What’s Wakeboarding?

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Wakeboarding is an extreme water sport that combines surfing, water skiing, and snowboarding techniques. It evolved from skurfing and became more accessible with the creation of the Hyperlite wakeboard. Wakeboarding has become an international and competitive sport with various competitions for both professionals and amateurs. Wakeboards are available for purchase, but the sport requires towing by boat or jet ski, making it more upscale than surfing or snowboarding.

Wakeboarding is an extreme water sport that combines surfing, water skiing and snowboarding techniques. A wakeboard is typically pulled behind a boat or jet ski, has thin bottom fins, fixed boot-style attachments, and is ridden sideways like a snowboard or skateboard.
Wakeboards are designed to skim the surface of the water, jump wakes, and back up so the rider can ride it backwards (called a “fakie”). Experienced riders can also “catch air” or leave the water by shooting the wake to flip the board tail over nose, or roll it toes over heels.

Wakeboarding evolved from several sports, but basically grew out of skurfing (water skiing + surfing), a sport popularized in the 1980s in which a boat drags a rider on a surfboard. In 1984 Tony Finn of San Diego and partner John Hamilton began designing smaller boards for the sport and mass-produced them through their company Skurfer, Incorporated.

While skurfing has become wildly popular, it hasn’t exactly caught fire. Skurfs, thick and buoyant, were difficult for the average person to ride, and the sport required significant skill and strength just to get the skurfboard to plane.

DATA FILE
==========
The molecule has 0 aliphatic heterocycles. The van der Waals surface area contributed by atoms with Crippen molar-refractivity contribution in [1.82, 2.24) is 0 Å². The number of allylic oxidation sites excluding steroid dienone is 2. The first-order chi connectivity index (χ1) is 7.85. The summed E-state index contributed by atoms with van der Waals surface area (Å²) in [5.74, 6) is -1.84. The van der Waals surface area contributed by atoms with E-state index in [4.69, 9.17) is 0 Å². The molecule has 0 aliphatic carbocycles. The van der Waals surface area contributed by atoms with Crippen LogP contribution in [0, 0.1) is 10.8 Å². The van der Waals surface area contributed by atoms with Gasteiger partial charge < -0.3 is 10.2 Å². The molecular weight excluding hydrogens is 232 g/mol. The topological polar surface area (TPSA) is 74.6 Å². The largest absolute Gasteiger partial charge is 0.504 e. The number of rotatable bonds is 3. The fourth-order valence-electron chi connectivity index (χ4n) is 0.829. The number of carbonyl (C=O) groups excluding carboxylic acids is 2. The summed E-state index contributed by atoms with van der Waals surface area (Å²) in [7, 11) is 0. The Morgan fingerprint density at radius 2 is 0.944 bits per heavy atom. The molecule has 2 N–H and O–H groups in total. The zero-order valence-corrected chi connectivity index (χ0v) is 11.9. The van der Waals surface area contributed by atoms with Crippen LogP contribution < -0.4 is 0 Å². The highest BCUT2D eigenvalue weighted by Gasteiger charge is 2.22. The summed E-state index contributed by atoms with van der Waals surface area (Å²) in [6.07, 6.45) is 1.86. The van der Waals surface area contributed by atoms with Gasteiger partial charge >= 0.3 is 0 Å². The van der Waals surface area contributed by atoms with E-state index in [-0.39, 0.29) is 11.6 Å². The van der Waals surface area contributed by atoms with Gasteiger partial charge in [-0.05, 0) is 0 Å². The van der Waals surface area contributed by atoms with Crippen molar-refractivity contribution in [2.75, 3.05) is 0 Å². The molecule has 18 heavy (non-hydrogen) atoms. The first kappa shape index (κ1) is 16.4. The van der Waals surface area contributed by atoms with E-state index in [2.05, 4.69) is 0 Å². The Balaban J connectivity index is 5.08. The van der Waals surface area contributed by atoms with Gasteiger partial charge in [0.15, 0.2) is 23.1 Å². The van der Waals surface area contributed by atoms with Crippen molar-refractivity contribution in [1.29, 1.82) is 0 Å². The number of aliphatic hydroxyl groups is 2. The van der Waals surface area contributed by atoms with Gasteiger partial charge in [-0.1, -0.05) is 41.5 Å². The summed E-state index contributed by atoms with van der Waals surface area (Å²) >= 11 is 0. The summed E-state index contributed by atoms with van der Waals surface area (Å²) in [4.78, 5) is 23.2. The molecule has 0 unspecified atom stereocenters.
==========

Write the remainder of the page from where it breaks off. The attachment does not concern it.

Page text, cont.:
Jimmy Redmond, an avid enthusiast from Austin, Texas, decided that skurfing would be more fun if skurfing boards had bindings for more control. In 1990 this innovation was followed by the serendipitous interest of the legendary Herb O’Brien, founder of several successful water ski companies. O’Brien teamed up with Hawaiian surfboard designers to create the very first commercial wakeboard, the Hyperlite.

With the production of the Hyperlite, wakeboarding has become practically accessible to everyone. The compression molded board incorporated many special features which not only made it easy to use for deep water and dockside starts, but also highly manoeuvrable. Neutrally buoyant with a slim profile and sharp edges to carve a wake, the Hyperlite set the standard for wakeboards to come. And they came from leading water sports manufacturers and entrepreneurs.

While early wakeboards had narrow tips and tails that were somewhat reminiscent of a surfboard, the evolution of the sport has resulted in blunter designs with “double tails” and a fin at both ends. This design allowed the rider to maintain a centered position and ride the board forward or fakie with equal ease. Other innovations such as grooved bottoms and improved bindings ensured that wakeboarding would quickly grow into an international and competitive sport.

In 1990 Jimmy Redmon founded the World Wakeboard Association and by 1992 major sporting event organizers were holding professional wakeboarding events. WakeBoarding magazine was launched in 1993 and there are various competitions for both professionals and amateurs, including the Wakeboarding World Championships and Hyperlite Amateur Tournaments. In 1996 ESPN televised the X-Games to showcase wakeboarding.
Wakeboards are available wherever water sports equipment is sold. Wakeboard boards are priced from around $300 US Dollars (USD) and bindings are sold separately. Because wakeboarding also requires towing by boat or jet ski, it is considered a more upscale sport than surfing or snowboarding.

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